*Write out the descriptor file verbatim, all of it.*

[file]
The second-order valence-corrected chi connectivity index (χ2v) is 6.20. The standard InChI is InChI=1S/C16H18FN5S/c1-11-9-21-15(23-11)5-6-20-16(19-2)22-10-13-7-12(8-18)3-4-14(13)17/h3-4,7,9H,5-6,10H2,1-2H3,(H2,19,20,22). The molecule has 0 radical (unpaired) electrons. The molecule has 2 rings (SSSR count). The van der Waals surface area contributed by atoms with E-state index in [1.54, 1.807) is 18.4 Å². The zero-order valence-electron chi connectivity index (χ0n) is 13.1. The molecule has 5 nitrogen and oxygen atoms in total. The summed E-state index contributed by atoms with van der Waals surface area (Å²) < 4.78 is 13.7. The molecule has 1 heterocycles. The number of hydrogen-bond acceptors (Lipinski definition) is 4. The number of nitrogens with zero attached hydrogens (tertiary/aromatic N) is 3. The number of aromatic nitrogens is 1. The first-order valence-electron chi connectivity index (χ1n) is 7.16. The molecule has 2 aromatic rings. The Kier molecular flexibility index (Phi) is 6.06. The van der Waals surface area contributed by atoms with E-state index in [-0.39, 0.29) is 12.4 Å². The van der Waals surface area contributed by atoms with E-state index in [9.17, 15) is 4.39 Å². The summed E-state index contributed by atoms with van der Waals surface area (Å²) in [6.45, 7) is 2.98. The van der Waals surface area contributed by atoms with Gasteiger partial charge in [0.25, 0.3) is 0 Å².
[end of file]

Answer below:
The second-order valence-corrected chi connectivity index (χ2v) is 6.20. The standard InChI is InChI=1S/C16H18FN5S/c1-11-9-21-15(23-11)5-6-20-16(19-2)22-10-13-7-12(8-18)3-4-14(13)17/h3-4,7,9H,5-6,10H2,1-2H3,(H2,19,20,22). The molecule has 0 radical (unpaired) electrons. The molecule has 2 rings (SSSR count). The van der Waals surface area contributed by atoms with E-state index in [1.54, 1.807) is 18.4 Å². The zero-order valence-electron chi connectivity index (χ0n) is 13.1. The molecule has 5 nitrogen and oxygen atoms in total. The summed E-state index contributed by atoms with van der Waals surface area (Å²) < 4.78 is 13.7. The molecule has 1 heterocycles. The number of hydrogen-bond acceptors (Lipinski definition) is 4. The number of nitrogens with zero attached hydrogens (tertiary/aromatic N) is 3. The number of aromatic nitrogens is 1. The first-order valence-electron chi connectivity index (χ1n) is 7.16. The molecule has 2 aromatic rings. The Kier molecular flexibility index (Phi) is 6.06. The van der Waals surface area contributed by atoms with E-state index in [-0.39, 0.29) is 12.4 Å². The van der Waals surface area contributed by atoms with E-state index in [9.17, 15) is 4.39 Å². The summed E-state index contributed by atoms with van der Waals surface area (Å²) in [6.45, 7) is 2.98. The van der Waals surface area contributed by atoms with Gasteiger partial charge in [0.25, 0.3) is 0 Å².